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New Deal Medicine: The Rural Health Programs of the Farm Security Administration
Michael R. Grey. New Deal Medicine: The Rural Health Programs of the Farm Security Administration. Baltimore: Johns Hopkins University Press, 1999. xvii + 238 pp. Ill. $42.50.
In a brief but compelling monograph, Michael Grey, who is both a practicing physician and a historian of medicine, attempts to give the medical programs of the Farm Security Administration (FSA) their "historical due" (p. 168). Not only does he detail the development of health-care cooperatives and other forms of prepaid health plans in rural America that defined the FSA's medical program in the late 1930s and early 1940s, he also highlights the ways in which these [End Page 399] programs anticipated later developments in group practice and problems in the delivery of managed care.
Although the FSA health plans were highly local in nature and covered only specific, predominantly rural counties, they nonetheless reached more than half a million people at their height in 1942. The contents of these plans differed from place to place in ways that reflected the accommodations that the FSA made with local medical societies and the target populations. Some of the plans were aimed at migrant workers; others focused on the indigent members of the agricultural community (which is to say, nearly all members of that community). Still, all of the plans emphasized preventive health services and experimented with the use of nurses and other allied health professionals in the delivery of care.
But all of the plans, it seemed, required a substantial subsidy from the federal government in order to survive. Agricultural workers in such places as California's Imperial Valley or southern New Jersey's vegetable fields simply did not have enough money to form true health cooperatives. When prosperity returned and the political climate of the nation turned more conservative, the Farm Security Agency enjoyed less political support in Congress and among local physicians than before; it went out of existence by 1947.
Yet the agency left behind a substantial legacy in the health-care field. Many of the FSA officials transferred to the United Mine Workers Welfare and Retirement Fund, a prototype for union-run health-care plans in the postwar era. Other FSA officials, such as George Silver and Solomon Axelrod, emerged as professors of public health in important academic settings and influential advocates, first for national health insurance and later for Medicare.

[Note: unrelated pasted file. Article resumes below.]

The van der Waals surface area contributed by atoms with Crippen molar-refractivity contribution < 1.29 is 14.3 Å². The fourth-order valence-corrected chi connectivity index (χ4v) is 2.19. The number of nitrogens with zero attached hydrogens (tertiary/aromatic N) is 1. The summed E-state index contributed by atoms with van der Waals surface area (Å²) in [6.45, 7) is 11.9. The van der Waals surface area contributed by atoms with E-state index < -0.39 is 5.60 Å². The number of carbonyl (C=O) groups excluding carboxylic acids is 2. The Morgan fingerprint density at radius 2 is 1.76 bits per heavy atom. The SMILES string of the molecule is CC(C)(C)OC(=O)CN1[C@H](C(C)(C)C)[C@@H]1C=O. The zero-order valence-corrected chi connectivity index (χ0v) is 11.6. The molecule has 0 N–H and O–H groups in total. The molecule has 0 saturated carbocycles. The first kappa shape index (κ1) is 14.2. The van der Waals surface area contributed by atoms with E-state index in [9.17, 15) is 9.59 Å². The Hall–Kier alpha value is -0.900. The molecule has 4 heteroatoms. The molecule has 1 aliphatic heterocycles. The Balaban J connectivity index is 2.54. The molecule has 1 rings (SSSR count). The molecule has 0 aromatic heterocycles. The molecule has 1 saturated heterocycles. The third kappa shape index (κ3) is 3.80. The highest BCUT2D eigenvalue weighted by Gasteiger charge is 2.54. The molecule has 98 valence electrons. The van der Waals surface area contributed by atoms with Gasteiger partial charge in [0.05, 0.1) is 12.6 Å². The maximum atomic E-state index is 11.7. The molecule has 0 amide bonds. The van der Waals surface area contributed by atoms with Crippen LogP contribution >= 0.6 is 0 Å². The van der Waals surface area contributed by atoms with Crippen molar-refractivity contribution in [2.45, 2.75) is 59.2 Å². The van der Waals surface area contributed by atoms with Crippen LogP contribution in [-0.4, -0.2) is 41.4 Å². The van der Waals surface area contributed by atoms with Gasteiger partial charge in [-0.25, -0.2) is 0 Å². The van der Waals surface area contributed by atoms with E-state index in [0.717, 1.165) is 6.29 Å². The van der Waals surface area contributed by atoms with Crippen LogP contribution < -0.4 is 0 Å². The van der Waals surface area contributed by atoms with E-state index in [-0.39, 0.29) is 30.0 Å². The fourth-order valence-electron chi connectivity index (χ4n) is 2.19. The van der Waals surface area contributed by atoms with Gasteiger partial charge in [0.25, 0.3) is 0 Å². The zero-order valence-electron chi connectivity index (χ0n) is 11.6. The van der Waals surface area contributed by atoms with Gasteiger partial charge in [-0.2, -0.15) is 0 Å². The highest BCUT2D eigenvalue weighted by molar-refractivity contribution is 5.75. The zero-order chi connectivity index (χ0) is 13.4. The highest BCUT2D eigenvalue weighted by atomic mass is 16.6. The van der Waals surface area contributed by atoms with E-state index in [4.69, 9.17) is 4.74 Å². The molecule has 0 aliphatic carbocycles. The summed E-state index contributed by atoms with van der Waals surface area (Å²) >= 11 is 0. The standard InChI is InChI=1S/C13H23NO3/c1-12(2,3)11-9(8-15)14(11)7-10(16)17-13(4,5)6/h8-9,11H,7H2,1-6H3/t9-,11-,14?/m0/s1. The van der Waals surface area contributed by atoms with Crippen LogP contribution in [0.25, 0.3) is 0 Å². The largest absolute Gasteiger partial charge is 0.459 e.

Grey does a particularly good job in describing the local health plans, and in locating the FSA plans in the history of prepaid group health. As a modern practitioner, he is able to see the origins of modern problems in past practice. For example, when the FSA and the earlier Resettlement Administration relied upon a capitated payment scheme to pay health providers, they discovered that physicians released patients from the hospital sooner than they did in fee-for-service plans. The book's limited scope and muted tone are also refreshing. Here one finds less of the common lament about the limited nature of America's welfare state and more about the accomplishments of a particular New Deal agency. Organizations such as the American Medical Association receive more even-handed treatment here than they do in most accounts of topics related to national health insurance. Grey realizes that the AMA did more than manipulate public opinion: it also tapped into deeply held American values. Similarly, gender and race do not consume the author as they do many contemporary writers on social welfare history; instead, he realizes that the key division that defined the Farm Security Agency was that between urban and rural America.
If the book has faults, they lie in the descriptions of programs outside the immediate orbit of the FSA. For example, Grey mistakenly puts the date of the Committee on Economic Security at 1933, not 1934, and he seems not to realize [End Page 400] that public health authority Edgar Sydenstricker...